Tops, thanks for flipping that. I'll work on it a bit more later. As far as the curtain goes, that's a no go. My wife has IBS, more info then you needed, but it explains why she insists on an enclosed bathroom. The head will have it's own vent fan, and a porthole to help with claustrophobia.

    I'll try to finish up some other ideas and post them soon. This is all still early planning.
     
  6. bajansailor
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    bajansailor Marine Surveyor

  7. silentneko
    Joined: Jan 2014
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    silentneko Junior Member

    Yes they do. However they also have a huge drawback, height. Your living space starts 2.5-3ft in the air instead of 8" above the keel. This increases your windage and limits storage and towing route options.
    If It were to be used on just a local lake then I'd do a pontoon conversion, but this will be used along the coast of Florida.
     
  8. Tops
    Joined: Aug 2021
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    Location: Minnesota

    Tops Junior Member

    A little diagram for reference of the WC in the RV. Imagine that the red is the pink pre-mold and the top half is a slate gray laminate with aluminum trim. Only light is in the medicine cabinet. Only vent is in the roof. The shower comes off the tap from the basin and drain is in the corner of the foot pan. Stool is foot-flush. There is a curtain that runs out to keep the basin area, doorway, and TP holder dry. tops_rv_wc1.jpg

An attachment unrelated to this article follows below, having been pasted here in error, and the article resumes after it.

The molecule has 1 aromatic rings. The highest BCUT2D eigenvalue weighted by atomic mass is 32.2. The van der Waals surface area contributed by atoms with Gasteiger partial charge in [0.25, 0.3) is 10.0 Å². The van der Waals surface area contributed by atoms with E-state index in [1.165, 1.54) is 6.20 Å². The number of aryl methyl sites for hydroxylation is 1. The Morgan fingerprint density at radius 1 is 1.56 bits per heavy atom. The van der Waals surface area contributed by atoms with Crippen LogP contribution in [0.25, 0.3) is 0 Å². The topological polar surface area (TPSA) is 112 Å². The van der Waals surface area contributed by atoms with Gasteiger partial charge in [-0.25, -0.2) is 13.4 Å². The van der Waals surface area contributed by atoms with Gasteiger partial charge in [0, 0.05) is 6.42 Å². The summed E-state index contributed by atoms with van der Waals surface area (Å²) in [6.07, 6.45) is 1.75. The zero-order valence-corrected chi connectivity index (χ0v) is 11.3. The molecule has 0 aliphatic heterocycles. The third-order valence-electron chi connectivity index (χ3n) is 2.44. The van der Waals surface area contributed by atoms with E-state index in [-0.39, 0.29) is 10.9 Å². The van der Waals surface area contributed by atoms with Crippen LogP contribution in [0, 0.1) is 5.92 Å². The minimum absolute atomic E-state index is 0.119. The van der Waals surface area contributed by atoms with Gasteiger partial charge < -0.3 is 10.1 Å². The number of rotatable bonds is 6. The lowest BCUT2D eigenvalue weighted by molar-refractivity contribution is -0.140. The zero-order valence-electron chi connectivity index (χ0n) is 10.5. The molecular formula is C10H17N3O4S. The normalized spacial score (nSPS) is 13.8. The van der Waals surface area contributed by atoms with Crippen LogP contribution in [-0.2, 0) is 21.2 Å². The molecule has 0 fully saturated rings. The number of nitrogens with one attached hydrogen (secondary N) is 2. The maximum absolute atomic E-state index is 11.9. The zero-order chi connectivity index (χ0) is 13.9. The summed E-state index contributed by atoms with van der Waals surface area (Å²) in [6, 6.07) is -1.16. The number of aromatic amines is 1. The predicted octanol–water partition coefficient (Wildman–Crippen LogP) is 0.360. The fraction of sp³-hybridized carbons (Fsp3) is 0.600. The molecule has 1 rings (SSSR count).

9. silentneko
    Joined: Jan 2014
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    Location: Florida, United States

    silentneko Junior Member

    We might look into a prefab set up like that later on in the design, but we weren't looking to put a shower or sink in there for now. Just an enclosed head. There will likely be a vent on the door to allow cross venting out the fan and to draft in the cold air conditioning. The port light and LED lighting should supply enough light to finish your, um, business?

    I like the idea of a shower, but that requires a pretty big waste tank too.